Basket case for egg 'cartel'

16 Sep, 2013 08:49 AM

AN EGG producer being investigated by the competition watchdog over allegations it is part of an industry cartel has fought off a shareholder uprising to remove the managing director.

At an extraordinary general meeting on ­Friday, Farm Pride Foods, one of the largest egg companies in Australia, faced opposition from shareholders who wanted to remove managing director Zelko Lendich after the company reported a series of losses and a diving share price.

At the meeting, in which management denied entry to the media, 23 per cent of shareholders voted that they had lost confidence in the managing director and the directors should appoint a "suitably experienced person" to replace Mr Lendich.

The company's largest shareholder is West Coast Eggs, with a 46 per cent stake. Mr Lendich is a West Coast Eggs director and the seventh biggest shareholder in Farm Pride.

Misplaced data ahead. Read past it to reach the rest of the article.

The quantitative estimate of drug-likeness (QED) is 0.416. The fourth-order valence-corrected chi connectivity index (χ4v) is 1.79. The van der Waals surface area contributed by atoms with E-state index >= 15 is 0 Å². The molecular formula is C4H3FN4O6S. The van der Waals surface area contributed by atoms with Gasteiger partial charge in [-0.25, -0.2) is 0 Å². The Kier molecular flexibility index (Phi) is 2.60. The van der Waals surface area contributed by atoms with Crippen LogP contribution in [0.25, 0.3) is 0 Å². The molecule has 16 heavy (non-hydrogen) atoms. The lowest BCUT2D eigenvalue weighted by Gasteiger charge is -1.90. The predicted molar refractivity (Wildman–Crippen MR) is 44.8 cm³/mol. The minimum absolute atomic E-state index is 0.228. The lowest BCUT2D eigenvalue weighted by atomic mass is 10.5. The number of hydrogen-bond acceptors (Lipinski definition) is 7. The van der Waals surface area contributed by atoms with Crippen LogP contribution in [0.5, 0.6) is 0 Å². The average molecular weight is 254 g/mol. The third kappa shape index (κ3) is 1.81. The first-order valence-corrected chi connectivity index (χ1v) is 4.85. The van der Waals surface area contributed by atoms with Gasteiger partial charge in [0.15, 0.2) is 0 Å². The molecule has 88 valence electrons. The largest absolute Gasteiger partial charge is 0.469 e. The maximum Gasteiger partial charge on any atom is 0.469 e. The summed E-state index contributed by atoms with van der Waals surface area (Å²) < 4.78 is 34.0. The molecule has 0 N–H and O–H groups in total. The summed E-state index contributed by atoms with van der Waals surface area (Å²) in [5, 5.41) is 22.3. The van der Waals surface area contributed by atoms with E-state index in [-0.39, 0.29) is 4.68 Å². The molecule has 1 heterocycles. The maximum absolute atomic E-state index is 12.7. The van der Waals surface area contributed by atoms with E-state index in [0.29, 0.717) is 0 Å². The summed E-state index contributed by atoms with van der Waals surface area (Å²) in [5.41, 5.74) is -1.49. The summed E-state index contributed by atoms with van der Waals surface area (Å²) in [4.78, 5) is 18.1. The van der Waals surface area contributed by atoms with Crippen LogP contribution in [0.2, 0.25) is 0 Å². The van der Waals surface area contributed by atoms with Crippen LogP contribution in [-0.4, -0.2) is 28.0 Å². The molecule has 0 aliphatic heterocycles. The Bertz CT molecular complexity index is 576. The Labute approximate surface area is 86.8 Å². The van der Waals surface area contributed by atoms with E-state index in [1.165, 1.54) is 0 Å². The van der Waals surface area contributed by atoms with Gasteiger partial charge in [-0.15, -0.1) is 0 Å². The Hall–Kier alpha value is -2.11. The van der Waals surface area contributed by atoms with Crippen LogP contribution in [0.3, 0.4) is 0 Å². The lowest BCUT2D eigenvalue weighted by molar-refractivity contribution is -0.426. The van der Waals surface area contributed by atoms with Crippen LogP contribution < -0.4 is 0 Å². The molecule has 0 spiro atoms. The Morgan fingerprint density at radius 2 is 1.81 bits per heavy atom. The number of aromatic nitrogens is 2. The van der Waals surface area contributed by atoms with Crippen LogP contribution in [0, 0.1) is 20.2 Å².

Just over 87 per cent of shareholders were in favour of appointing an additional independent director to be chairman. One, who did not want to be named, said he was disappointed by the outcome but not surprised.

He said shareholders were not allowed to ask questions about the investigation by the Australian Competition and Consumer Commission (ACCC).

"I hoped they'd take this seriously and start to address these issues plaguing the business," said the shareholder, who invested when the shares were around 50c, down from 9c on Friday.

"It's not personal. It's purely ­financial. The difficulty I have with the company is that there is no independent influence of commercial decisions being made."

Mr Lendich said he was "not concerned at all" shareholders tried to remove him. "There's always disgruntled shareholders," he said. "We're pretty happy with the position of the company."

The ACCC investigation will ask egg producers to explain their moulting practices, a once-a-year period when hens do not produce eggs. Afterwards, their eggs are smaller. It is possible to manipulate the timing of the moult through hens' food and drive up prices because there are fewer eggs available.

Afterwards producers can flood the market with smaller eggs and undercut competitors.



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